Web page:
I just need to take a moment to say how incredibly grateful I am when I think about this entire situation. Yes, I still go through moments of panic, anger, frustration over how this incident changed the entire course of our trip. I ended up not seeing the Iceland I came to experience, and my heart still breaks when I think about that. But at the end of the day, we had a best-case ending to a worst-case situation. After miles of jagged (and in this case, possibly deadly) rock formations beside the road, the winds chose to launch us into a patch of soft powder. As we began to turn, my dear friend and experienced winter weather driver responded calmly rather than escalating the danger of the situation. We all were quick on our feet: one digging us an escape from the overturned car, the other pulling valuables, as I ran to the road to find assistance. We continually send hugs and thankful vibes out to the lovely scottish couple who let us take shelter in their car. Just behind them, local electricians pulled over to call the ambulance and police, as well as remove everything from our car. That’s right: we were able to retrieve everything, save a bag of groceries and a lone sock waiving in the wind… which was the first thing one of my friends saw as she pulled herself out of the car. The other sock in the pair was then used to wrap her bleeding hand. In other grateful news: none of our gear was damaged. Props to Nikon, Think Tank, and ONA Bags for providing some truly amazing products. Lastly, to the nurse in Vik who lent us her own socks to keep my friend warm, and the wonderful staff at Icelandair Hotel Vik who were so kind: you are a testament to the hospitality of the Icelandic people. Bless Bless.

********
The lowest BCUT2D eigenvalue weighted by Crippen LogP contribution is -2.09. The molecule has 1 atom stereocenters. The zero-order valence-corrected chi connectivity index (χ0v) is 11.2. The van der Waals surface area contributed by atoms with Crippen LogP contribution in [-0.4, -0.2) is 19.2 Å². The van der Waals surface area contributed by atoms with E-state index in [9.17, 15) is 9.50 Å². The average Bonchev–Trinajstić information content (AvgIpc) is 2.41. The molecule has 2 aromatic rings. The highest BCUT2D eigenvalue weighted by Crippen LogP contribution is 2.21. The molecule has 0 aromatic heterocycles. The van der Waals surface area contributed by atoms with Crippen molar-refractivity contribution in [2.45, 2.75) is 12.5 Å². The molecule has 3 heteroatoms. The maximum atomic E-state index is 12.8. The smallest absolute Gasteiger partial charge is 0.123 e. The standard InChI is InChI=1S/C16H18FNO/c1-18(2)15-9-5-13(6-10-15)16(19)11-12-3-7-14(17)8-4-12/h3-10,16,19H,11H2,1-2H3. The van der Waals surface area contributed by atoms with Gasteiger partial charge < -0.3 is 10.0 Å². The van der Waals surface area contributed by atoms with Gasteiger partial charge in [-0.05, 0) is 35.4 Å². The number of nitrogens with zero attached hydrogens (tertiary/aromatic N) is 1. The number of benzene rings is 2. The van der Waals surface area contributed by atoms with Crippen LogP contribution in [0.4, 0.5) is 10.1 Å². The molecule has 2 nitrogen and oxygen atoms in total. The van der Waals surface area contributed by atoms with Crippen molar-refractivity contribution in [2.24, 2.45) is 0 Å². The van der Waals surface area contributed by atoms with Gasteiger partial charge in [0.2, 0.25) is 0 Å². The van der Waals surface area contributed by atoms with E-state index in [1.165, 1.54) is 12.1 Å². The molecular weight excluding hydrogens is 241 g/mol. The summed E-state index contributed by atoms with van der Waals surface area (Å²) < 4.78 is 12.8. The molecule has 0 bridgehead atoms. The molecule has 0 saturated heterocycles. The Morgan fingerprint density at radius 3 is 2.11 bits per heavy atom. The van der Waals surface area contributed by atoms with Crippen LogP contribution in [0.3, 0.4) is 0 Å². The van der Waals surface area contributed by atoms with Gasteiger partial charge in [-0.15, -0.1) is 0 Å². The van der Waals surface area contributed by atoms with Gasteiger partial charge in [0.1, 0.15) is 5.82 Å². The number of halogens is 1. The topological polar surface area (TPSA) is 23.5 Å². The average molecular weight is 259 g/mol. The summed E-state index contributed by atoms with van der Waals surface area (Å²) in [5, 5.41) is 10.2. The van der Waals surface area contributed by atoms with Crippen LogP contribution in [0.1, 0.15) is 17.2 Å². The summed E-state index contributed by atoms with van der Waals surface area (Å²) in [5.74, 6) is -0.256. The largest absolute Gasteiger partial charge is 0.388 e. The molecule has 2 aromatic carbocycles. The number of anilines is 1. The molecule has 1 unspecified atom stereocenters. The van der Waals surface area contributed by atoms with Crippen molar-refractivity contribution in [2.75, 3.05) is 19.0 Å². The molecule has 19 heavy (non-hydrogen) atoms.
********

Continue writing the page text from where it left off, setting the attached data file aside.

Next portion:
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  • August 3, 2015 - 3:48 pm

    Shang - I remember when I first heard about this – the craziest thing I ever did see! Thank God all of you guys made it out with only bumps and bruises and hopefully as time passes, you will find a way to continue processing this experience. Thanks so much for posting.ReplyCancel

    • August 3, 2015 - 7:38 pm

      Briana - Thanks Shang. It’s quite the process, and I’m surprised by these little awkward moments that pop up… but overall, I still look at this with overwhelming gratitude.ReplyCancel

  • August 3, 2015 - 9:29 pm

    Sarah - So brave; so wise. I love how you so INTENTIONALLY are working out your healing. Proud of you, girl!ReplyCancel

  • August 4, 2015 - 2:00 am

    Valerie Geary - Briana!! Yeesh!! This makes my heart pound just reading. I remember seeing the pics you and Alison posted right after it happened and feeling the same sort of fluttering heart beat then too. And a great sense of relief and love and gratitude that all of you walked away! I can’t even imagine what this must have been like for you, but I am happy to hear you’re finding your way back to brave. Thank you for sharing your story with us.ReplyCancel

  • March 30, 2016 - 11:15 pm

    Welcome, Iceland » - […] increase– sometimes in steady but perceptible stages, and then by sudden, swift degrees. The last I spoke about this was shortly after the full roar and climax of emotions, when the calm of release created a safe […]ReplyCancel